Why the Loan-Modification Program Isn't Working

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Marcio Jose Sanchez / AP

Homeowners listen to a counselor at the Cow Palace in Daly City, Calif., on Oct. 16, 2009. Thousands of homeowners turned out to the event, which was sponsored by Neighborhood Assistance Corporation of America, a Boston-based nonprofit that strives to help people restructure high-risk loans

The Obama Administration is gearing up to play hardball with mortgage companies that only temporarily lower struggling homeowners' monthly payments. But as the drive to make more loan modifications permanent kicks off, there's a weightier question to ask: Can the government's $50 billion foreclosure-prevention initiative deal with the crisis as it now exists?

The problem the Administration is out to tackle is related to the structure of the Home Affordable Modification Program (HAMP). The first three months of a mortgage rewrite are something of a probation period— and very few homeowners are making it out of that trial. More than 650,000 borrowers have been placed in trial modifications, but as of September, fewer than 2,000 had become permanent.

On Nov. 30, the departments of Treasury and Housing and Urban Development announced that they would no longer take kindly to mortgage firms that don't make modifications lasting. Teams of officials are headed to the nation's largest lenders for a closer look at what's going on, and starting in December public progress reports will include the number of loans being converted to permanent status — an attempt to shame the firms into quicker action. Monetary penalties could follow.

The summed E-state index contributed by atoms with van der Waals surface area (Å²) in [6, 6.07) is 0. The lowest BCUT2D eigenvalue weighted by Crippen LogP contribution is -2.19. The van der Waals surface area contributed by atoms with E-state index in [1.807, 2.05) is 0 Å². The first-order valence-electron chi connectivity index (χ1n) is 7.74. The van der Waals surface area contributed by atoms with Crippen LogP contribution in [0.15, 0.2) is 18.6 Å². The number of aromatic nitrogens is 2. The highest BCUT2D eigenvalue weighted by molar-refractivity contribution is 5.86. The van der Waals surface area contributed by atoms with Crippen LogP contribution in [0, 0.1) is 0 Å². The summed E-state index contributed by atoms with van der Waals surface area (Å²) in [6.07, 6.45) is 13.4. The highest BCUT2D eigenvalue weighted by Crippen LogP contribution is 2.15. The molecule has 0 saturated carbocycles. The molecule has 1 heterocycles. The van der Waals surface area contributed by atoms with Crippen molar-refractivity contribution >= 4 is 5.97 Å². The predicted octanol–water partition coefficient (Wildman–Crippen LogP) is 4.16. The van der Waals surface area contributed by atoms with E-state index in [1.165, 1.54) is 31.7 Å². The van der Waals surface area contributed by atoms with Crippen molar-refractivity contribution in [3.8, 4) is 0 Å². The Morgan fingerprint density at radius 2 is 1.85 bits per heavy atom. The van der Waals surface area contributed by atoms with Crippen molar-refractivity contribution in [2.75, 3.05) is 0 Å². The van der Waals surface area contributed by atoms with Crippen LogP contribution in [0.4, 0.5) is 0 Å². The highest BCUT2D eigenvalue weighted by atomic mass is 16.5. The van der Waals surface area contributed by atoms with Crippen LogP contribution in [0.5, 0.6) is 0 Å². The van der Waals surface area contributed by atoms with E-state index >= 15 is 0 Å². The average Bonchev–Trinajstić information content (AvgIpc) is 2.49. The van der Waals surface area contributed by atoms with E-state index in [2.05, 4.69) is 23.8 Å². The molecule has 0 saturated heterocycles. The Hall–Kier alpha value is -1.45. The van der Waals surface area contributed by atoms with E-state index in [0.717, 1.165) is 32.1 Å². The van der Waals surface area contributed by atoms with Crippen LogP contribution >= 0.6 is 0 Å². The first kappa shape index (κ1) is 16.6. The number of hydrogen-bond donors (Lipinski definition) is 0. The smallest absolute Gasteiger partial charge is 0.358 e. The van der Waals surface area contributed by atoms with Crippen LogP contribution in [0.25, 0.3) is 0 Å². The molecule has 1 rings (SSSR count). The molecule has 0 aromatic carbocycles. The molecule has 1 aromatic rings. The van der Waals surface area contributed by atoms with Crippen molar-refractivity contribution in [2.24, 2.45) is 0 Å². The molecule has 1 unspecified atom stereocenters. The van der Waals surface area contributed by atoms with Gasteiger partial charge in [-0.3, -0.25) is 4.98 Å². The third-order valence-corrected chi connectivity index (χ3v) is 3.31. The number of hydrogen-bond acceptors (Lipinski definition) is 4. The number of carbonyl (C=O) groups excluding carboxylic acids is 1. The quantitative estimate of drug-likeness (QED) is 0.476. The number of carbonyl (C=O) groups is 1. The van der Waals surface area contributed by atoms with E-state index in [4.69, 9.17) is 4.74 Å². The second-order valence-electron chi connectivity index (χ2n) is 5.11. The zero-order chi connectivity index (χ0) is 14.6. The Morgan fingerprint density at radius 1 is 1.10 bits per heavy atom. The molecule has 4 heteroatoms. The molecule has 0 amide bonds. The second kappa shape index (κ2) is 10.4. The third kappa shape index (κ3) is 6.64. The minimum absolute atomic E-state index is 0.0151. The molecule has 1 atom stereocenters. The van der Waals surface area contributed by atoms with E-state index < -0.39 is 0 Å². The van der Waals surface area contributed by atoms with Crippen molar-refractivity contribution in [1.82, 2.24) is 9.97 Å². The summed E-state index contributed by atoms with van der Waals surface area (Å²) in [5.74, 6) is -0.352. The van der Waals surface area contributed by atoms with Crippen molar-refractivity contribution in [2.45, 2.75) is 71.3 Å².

For all the effort being spent on whipping companies into shape, though, there is much less energy going toward addressing the changing nature of foreclosure. HAMP was crafted to deal with the effects of the housing bubble: excessively easy credit let people buy homes they couldn't really afford and often with loans that carried spiking interest rates and payments.

The major difficulty now is the weak economy and rising joblessness. Under the U.S. government's plan, a modified loan payment must not account for more than 31% of a family's income. With unemployment north of 10%, in a growing number of cases, the mortgage isn't the problem — the lack of a paycheck is. "It increasingly appears that HAMP is targeted at the housing crisis as it existed six months ago, rather than as it exists right now," concluded the Congressional Oversight Panel, a group charged with evaluating the program, in an October report.

That's not to say there aren't real issues with how trial modifications are (or aren't) being converted into permanent ones. Housing counselors report that while loan servicers have made progress in certain areas — phone-wait times that used to run up to an hour now might last only 15 minutes — there are still major bottlenecks in getting the final sign-off for a permanent modification. And borrowers are not without fault. Some 375,000 homeowners should be eligible for permanent modifications by the end of the year, according to the Treasury Department, but some 20% of them haven't provided any of the documentation necessary to complete the process, and twice as many have parts of their paperwork missing.